The counsel for the accused/petitioner argued that in cases akin to the present one, wherein the culpable mental state of the accused is presumed, the accused having a reverse burden of proof be allowed to subject himself to Narco Analysis test to rebut such statutory presumptions. In this regard the counsel for the accused/petitioner placed reliance on Selvi v. State of Karnataka and argued that in case the accused/petitioner is a hapless man coming before the court to seek permission to voluntarily undergo Narco Analysis test, then the same should be permitted to help him prove his innocence.


There are several limitations of Narco Analysis test including but not limited to:

  • No uniform criteria for evaluating efficacy: Narcoanalysis produces varying responses and there is no method of determining absolute truthfulness of the responses.
  • Inconsequential or fanciful responses: Since the subjects are in a hypnotic state under the influence of drugs, they may fabricate bizarre stories or apprise futile incidents completely unrelated to the matter. This may either lead to wastage or time and resources or unjust incrimination of the subject.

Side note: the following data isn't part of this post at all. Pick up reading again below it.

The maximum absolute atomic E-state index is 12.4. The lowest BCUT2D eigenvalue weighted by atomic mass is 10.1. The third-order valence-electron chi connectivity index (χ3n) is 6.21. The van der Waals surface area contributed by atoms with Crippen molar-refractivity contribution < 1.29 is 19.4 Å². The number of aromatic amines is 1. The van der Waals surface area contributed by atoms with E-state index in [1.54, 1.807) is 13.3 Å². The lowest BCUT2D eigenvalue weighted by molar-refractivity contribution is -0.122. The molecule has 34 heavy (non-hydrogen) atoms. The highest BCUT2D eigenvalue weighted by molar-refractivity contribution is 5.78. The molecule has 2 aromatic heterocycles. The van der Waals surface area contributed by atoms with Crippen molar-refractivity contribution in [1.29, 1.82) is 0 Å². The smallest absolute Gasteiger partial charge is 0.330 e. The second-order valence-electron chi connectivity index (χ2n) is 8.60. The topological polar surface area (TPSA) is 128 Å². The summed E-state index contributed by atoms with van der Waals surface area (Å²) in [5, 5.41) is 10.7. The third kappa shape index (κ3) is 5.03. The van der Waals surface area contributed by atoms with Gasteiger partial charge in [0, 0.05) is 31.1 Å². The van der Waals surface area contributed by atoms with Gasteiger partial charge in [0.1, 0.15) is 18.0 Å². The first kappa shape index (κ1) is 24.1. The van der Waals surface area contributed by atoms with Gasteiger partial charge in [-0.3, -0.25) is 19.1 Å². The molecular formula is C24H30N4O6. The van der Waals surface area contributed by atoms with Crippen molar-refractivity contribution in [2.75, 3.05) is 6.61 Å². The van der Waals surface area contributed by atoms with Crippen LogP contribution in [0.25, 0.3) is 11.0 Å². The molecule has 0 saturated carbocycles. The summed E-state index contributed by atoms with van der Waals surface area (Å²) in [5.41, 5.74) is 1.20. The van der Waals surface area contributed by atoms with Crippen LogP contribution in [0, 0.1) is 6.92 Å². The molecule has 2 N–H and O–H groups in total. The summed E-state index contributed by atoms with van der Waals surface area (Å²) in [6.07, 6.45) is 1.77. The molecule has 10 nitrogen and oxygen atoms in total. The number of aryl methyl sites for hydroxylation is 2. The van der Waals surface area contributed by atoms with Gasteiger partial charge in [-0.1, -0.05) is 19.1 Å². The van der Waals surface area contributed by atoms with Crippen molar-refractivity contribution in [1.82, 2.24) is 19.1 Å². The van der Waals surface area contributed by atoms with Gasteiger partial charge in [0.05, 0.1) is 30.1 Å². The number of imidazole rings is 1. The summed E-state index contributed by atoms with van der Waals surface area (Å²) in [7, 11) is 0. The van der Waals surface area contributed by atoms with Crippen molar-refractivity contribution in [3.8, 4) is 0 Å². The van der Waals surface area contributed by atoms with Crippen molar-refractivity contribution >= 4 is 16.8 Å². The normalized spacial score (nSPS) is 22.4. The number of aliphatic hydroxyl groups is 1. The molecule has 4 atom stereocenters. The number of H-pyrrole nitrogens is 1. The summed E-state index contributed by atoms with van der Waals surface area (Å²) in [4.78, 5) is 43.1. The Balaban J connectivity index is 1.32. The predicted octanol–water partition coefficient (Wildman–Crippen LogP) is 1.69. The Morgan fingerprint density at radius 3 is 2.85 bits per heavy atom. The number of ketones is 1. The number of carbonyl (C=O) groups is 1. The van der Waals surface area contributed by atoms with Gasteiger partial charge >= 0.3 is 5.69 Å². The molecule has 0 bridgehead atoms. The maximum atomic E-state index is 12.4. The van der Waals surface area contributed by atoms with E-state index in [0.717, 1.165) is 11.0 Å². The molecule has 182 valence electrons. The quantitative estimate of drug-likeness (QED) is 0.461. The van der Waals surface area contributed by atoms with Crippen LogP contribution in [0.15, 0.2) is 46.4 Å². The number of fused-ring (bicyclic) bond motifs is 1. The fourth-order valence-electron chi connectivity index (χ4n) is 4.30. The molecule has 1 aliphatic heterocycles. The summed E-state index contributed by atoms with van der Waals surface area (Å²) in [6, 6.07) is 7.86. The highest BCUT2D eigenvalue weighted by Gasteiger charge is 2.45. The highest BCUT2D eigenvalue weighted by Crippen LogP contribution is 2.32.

• Obscurity with respect to the subject’s involvement in the case: Merely because a subject divulges information substantially accurate with the facts of the case, it cannot be said that they were directly involved in the crime. There is a possibility that the subject was only a bystander or a chance witness to the crime.
  • Consent cannot be equated with voluntariness: Subsequent to the initial consent given by the subject, they are unable to repeatedly exercise their free choice of answering or remaining silent to any question due to the influence of drugs. The subject under Narco Analysis test is not in a consicious or aware state. Section 3 of the Indian Evidence Act defines Fact as a mental condition about which a person is conscious. The categorical mention of the word conscious substantiates the premise that mere consent does not show voluntariness especially in a hypnotic state of mind.